Christianity is About Doctrines

I recently read a sentence that represents a very popular trend in the Christian world.  It is not a new trend… it began way back in the rise of liberalism during the close of the nineteenth century.  Many Christians fall for it.  Even many Calvinists fall for it.  In my estimation, if Christian philosopher Gordon H. Clark did anything for me, it was to make me aware of the fatal flaw in this trend.  The sentence was this one:

“More and more Christians are realizing that following Christ isn’t what doctrines we accept, but rather how we live and who we ARE.”

This sounds very pious.  And it is so popular today.  But this is a symptom of the abandonment of the Christian intellectual life.  This is a symptom of a people who, as a whole, have traded Christian truth for the pragmatism of the nineteenth century.  This is a form of modern day moralism.  Many will point their fingers at the Arminian fundamentalists as being practically legalists.  This is a true accusation.  But what is almost never seen is a finger pointing at the modernists for their own pious moralism.  It is more obviously apparent in the political theory of the liberal Christians.  If you aren’t ready to embrace welfarism and increased taxation, you are shamed.  The best way to summarize the liberal push for helping the poor out is this: guilt-manipulation.  Christians ought to help the poor.  But the liberal will give the impression that if you have something and someone else does not, you should be ashamed.  Guilt-manipulation.

But I seriously digress.  I digress because my main point is to declare that Christianity is centrally about belief.  It is about what doctrines we believe.  It most certainly has implications for lifestyle.  But Christianity starts in the mind.  We are saved by faith (which means belief, or intellectual assent –nothing more, nothing less).  The gospel is a message to be preached.  There is a very dangerous quote “attributed” to Francis of Assisi: “Preach the Gospel at all times and when necessary use words.”  It is dangerous because it implies that the gospel is something that can be communicated without words.  This is false.  The gospel is a set of propositions to be believed.  Words are necessary for propositions.  The gospel is a doctrine and thus, the popular maxim should read like this: “Preach the Gospel at all times and use the words provided to us in the Bible.”

In 1925, conservative Christian stalwart J. Gresham Machen wrote a book defending Christianity from the liberals (our battle is no different today).  The book was called What is Faith?  In his own words, the purpose of the book was this: “it will be one chief purpose of the present little book to defend the primacy of the intellect.”  What did he mean by that?  When it comes to the nature of the human being, and the nature of belief, there have long been a variety of theories.  The liberals taught that only knowledge was in the head.  But religious experience, which takes place in the heart, is what chiefly counts.  Knowledge has little to do with Christianity, said the liberals.  What people need is faith!  Not knowledge.  Head knowledge is to be demoted and “heart knowledge” is to be promoted.  This is the liberal message.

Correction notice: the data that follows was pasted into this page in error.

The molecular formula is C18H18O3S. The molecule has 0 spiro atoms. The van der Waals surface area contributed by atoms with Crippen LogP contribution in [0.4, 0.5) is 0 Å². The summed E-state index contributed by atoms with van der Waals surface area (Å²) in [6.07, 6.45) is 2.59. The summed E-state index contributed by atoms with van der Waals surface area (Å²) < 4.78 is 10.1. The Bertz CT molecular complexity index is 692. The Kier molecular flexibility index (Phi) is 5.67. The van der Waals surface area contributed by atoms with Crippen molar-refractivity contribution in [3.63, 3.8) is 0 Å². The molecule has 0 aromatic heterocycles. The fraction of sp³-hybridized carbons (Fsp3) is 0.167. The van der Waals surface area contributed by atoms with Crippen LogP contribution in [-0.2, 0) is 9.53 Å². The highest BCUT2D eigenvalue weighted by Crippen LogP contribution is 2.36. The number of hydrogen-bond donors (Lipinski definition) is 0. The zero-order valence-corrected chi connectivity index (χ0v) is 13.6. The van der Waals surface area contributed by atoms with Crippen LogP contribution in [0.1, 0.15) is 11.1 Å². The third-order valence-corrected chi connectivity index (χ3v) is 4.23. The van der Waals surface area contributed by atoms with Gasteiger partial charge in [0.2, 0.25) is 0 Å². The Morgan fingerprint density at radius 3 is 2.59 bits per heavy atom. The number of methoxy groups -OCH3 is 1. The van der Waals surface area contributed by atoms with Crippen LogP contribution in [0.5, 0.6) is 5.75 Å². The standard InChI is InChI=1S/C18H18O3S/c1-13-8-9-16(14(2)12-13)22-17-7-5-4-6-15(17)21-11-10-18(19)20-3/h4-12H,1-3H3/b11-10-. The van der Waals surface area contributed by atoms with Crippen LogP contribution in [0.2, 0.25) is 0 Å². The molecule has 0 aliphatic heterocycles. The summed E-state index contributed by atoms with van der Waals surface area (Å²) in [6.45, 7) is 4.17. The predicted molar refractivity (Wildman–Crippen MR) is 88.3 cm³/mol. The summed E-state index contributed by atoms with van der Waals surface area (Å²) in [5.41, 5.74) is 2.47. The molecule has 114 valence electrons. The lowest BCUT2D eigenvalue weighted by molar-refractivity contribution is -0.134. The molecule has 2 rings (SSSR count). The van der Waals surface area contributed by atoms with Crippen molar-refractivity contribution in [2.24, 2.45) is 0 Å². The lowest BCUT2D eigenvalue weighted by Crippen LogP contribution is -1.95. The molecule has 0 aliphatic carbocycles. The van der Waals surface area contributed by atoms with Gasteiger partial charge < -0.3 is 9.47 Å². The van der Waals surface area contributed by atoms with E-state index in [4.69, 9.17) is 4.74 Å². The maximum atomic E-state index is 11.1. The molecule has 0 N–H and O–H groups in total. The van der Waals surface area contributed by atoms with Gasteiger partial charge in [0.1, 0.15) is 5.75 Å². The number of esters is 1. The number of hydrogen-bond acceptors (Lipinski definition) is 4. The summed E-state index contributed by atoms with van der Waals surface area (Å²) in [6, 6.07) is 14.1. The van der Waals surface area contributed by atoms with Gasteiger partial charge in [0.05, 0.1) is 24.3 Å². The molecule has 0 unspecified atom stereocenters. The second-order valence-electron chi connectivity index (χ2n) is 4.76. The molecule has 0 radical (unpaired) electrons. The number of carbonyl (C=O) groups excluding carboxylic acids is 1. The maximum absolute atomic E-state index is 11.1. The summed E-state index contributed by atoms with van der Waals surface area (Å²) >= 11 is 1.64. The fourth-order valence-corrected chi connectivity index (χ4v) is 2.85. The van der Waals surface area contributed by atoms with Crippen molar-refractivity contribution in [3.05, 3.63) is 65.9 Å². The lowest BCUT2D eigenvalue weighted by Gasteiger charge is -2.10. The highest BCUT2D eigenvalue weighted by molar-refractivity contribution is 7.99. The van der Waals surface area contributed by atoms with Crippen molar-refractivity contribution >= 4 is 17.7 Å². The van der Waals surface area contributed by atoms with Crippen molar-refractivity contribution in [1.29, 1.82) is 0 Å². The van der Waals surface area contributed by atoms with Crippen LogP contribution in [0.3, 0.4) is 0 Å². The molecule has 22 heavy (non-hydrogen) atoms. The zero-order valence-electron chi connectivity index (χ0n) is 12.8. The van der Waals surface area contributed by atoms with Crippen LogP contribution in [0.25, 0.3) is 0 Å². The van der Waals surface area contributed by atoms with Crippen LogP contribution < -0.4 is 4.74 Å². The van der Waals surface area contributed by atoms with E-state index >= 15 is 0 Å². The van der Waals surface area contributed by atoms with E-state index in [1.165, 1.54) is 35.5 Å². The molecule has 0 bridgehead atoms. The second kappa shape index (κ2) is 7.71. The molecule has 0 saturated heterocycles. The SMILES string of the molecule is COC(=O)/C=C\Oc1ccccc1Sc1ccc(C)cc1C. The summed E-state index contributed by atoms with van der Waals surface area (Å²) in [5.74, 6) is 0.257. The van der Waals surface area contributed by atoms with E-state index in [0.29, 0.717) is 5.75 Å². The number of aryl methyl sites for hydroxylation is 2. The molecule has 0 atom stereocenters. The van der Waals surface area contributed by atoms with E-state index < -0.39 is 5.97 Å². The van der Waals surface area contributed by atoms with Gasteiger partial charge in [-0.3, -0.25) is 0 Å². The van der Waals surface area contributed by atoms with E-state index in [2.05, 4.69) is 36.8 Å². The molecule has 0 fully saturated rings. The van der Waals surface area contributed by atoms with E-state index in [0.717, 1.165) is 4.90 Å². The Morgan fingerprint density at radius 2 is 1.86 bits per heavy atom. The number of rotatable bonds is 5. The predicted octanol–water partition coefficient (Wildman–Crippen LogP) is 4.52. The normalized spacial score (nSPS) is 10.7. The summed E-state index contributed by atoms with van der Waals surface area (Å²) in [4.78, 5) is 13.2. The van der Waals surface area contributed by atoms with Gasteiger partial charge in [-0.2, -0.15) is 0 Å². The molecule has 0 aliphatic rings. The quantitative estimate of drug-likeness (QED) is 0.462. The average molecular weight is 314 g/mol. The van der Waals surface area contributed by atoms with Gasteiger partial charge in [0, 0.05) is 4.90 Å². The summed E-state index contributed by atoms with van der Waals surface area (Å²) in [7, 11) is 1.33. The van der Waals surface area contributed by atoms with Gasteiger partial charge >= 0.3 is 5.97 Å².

This is not the Christian message.  Machen aimed to prove that.  There is no difference between the head and the heart (in the Bible, these two terms are different ways of referring to the same thing).  There is no difference between knowledge and faith.  Christianity is about what goes on in the intellect.  Such was the message of Machen (and Gordon Clark after him, who articulated this perhaps better than anyone).  When it comes to Christianity, it is NOT about “experience,” it is chiefly about doctrine.  In today’s world, we must continue to reiterate this: we live as we ought as a result of our Christianity.  Our Christianity is about the mind, about the doctrines, about the things that we believe.  We must get the truth right.  Without truth, all of our actions are empty.  The quote above pits the “how we live” against the “doctrines” forgetting that the “doctrines” will determine “how we live!”

Finally, this “who we ARE” business needs to be addressed.  We are our beliefs.  What we believe determines who we are.  1 Samuel 16:7 says, But the Lord said to Samuel, “Do not look on his appearance or on the height of his stature, because I have rejected him. For the Lord sees not as man sees: man looks on the outward appearance, but the Lord looks on the heart.”  The “heart” refers to the inner being, the core of the man.  Man, the person, is a soul.  A soul that has a body.  Man looks at the body.  The Lord looks at the core of the man, or the soul.  What is the soul?  The soul, which is the very person himself, is, like his Creator, a rational thinking being.  We are what we think.  Our doctrine defines us.  It is chiefly important for this reason.

To counter the above quote, we say this: the “doctrines we accept” is “who we are.”

This may seem a bit odd to the reader.  For we are today drowning in liberalism and anti-intellectualism.  I pray that the reader will be convinced by the same sound teachings of many heroes of the faith who taught these things, among them: Charles Hodge, Gresham Machen, Gordon Clark, and Carl F.H. Henry.

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